August 31, 2006, - 4:43 pm
By Debbie Schlussel
If memory serves us correctly, today marks the second patting-himself-on-the-back interview Homeland Security chief Michael Chertoff a/k/a “Mr. Burns” has done with USA Today’s editorial board in a year. His latest, taking up the whole USA Today op-ed page, is entitled “The ‘Why’ Behind Air Security.”
But that’s assuming there actually is “Air Security.” There isn’t.
Chrtoff claims he and DHS are “constantly vigilant.” Really? When I flew to Chicago, last Friday, the woman sitting next to me was putting on liquid lip gloss from a flexible tube. When I asked how she got that through security at Detroit Metro Airport, she showed me her entire make-up bag, full of liquids, hairspray, etc., and told me there was a shift change at security, and no-one cared. Maybe Chertoff should spend more time on his hole-filled sieve of air security, instead of doing media interviews pretending we’re safer.
But that’s wishful thinking for Mr. Burns. In the USA Today interview, he makes a number of boneheaded statements and assertions. Among them his silly reason for profiling male Muslims:
Question: The terrorism threat comes predominantly from young, Muslim male extremists. Without racial or ethnic profiling, are there ways to make airport security better match this threat?
Answer: Yes. At the extreme, 3-year-olds are not probably a threat we need to worry about, and 75-year-old grandmothers are probably not a threat. But if you look at the experience of watching suicide bombers in other parts of the world, saying those can’t be women is just not factually correct. So I’m hesitant to say that we should focus only on males, or Muslims of a particular age.
Well, who said not to profile women? Clearly, they aren’t profiling women anyway, given the allegedly “crazy lady” who easily got a bag full of forbidden items on the plane from London Heathrow to Washington (diverted to Boston Logan).
They should profile the women, too. Muslim women. Arabic women. Middle Eastern women. But Chertoff doesn’t want to do anything to offend those communities, so he uses the red herring about women and skips the question, which was mostly about Muslims. If he really cared about your safety, he’d profile them. But he doesn’t. So he won’t.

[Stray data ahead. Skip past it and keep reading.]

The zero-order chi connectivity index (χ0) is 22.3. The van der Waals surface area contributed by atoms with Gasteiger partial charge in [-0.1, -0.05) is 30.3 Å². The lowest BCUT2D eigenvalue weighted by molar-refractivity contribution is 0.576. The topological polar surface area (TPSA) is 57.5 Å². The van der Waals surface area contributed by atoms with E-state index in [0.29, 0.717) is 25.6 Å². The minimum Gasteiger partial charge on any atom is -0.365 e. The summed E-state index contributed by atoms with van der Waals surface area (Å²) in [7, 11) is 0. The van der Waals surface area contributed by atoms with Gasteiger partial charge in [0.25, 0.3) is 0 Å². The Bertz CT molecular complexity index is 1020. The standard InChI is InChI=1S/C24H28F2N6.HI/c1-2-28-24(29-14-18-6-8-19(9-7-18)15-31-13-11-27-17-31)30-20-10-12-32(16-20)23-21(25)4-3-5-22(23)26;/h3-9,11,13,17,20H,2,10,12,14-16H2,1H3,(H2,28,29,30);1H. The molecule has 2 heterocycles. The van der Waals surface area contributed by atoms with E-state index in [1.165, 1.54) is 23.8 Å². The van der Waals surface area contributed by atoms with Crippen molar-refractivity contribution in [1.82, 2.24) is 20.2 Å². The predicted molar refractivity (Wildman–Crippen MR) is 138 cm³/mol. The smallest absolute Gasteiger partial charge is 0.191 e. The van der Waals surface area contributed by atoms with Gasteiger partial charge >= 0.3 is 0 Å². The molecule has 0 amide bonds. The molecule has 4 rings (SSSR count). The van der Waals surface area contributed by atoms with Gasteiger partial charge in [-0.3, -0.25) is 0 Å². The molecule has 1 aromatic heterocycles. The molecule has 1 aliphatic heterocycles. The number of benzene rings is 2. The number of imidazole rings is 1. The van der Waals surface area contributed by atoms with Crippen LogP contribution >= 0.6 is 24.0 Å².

He also goes on to say that “racial profiling . . . is a bad thing.” Why? It’s only bad in his mind because it might mean that he can’t sup at Ahmed’s Falafel Joint, without dirty looks while he and Homeland Security “civil rights” officer Daniel Sutherland are busy sucking up to Islamic extremists. For the rest of us, it ain’t bad at all.
The rest of his answers aren’t consistent or reflective of reality in the least.
Chertoff is asked about the gap in screening cargo. He claims that “is a big priority.” Really? Then, why are less than 15% of cargo containers on flights screened? He claims that it’s not true that they don’t screen the cargo because the shipping companies have to “verify the person who’s bringing the package in.” Am I missing something here? How in the heck does that constitute screening? Simple. It doesn’t. More smoke and mirrors from someone who needs to look in the mirror.
Chertoff supports the Registered Traveler program, which would exempt travelers from additional searches and questioning at checkpoints. But the databases DHS has to conduct background checks are a lower level set of databases and an archaic set of checks that are done. They don’t have access to all of the terrorism lists.
Regardless, the background checks would not have caught most–and probably none–of the 9/11 hijackers. Most of them could probably become Registered Travelers on 9/10/01. Terrorist groups don’t recruit known people with security blemishes to engage in operations. They pick people with clean records.
Chertoff also said, “At Homeland Security, we have to bat a thousand.” Do you see DHS batting a thousand? Not even close. Not even in single A minor league baseball.
This is the Big Leagues. But they keep fouling and striking out.
Tags: baseball, Burns Opposes Profiling Because, Daniel Sutherland, London Heathrow, officer, the USA Today, USA Today, Washington